The relationship between diet quality and basal metabolic rate in endotherms: Insights from intraspecific analysis
MetadataShow full item record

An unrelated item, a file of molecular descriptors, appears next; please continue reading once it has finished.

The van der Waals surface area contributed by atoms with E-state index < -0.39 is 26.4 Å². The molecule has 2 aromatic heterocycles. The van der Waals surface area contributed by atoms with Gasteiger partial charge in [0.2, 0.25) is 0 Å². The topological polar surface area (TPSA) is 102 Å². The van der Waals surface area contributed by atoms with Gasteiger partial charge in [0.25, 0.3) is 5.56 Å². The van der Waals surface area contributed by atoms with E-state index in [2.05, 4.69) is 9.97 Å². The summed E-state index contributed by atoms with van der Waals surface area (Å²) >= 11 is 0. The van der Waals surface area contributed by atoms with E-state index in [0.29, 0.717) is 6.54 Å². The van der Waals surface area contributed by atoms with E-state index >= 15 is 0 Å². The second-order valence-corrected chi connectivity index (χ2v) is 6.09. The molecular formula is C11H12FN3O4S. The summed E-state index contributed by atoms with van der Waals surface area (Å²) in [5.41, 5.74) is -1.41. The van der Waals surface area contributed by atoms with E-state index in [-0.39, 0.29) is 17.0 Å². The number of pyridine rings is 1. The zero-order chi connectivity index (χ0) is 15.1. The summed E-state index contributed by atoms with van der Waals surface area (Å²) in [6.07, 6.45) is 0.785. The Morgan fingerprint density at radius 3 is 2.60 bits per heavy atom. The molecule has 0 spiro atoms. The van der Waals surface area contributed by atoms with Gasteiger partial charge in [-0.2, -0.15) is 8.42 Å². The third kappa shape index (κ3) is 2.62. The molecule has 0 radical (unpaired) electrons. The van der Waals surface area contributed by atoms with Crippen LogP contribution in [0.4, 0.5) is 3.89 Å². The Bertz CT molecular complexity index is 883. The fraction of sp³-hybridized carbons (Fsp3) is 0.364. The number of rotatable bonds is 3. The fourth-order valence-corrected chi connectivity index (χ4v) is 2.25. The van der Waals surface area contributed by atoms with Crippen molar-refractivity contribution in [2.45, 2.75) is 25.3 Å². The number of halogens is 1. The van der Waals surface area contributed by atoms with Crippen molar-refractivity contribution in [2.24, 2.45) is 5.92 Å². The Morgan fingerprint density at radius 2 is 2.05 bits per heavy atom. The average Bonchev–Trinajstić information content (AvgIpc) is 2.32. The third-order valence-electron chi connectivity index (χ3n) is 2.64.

In this article, we review intraspecific studies of basal metabolic rate (BMR) that address the correlation between diet quality and BMR. The food-habit hypothesis stands as one of the most striking and often-mentioned interspecific patterns to emerge from studies of endothermic energetics. Our main emphasis is the explicit empirical comparison of predictions derived from interspecific studies with data gathered from within-species studies in order to explore the mechanisms and functional significance of the putative adaptive responses encapsulated by the food-habit hypothesis. We suggest that, in addition to concentrating on the relationship among diet quality, internal morphology, and BMR, new studies should also attempt to unravel alternative mechanisms that shape the interaction between diet and BMR, such as enzymatic plasticity, and the use of energy-saving mechanisms, such as torpor. Another avenue for future study is the measurement of the effects of diet quality on other components of the energy budget, such as maximum thermogenic and sustainable metabolic rates. It is possible that the effects of diet quality operate on such components rather than directly on BMR, which might then push or pull along changes in these traits. Results from intraspecific studies suggest that the factors responsible for the association between diet and BMR at an ecological timescale might not be the same as those that promoted the evolution of this correlation. Further analyses should consider how much of a role the proximate and ultimate processes have played in the evolution of BMR.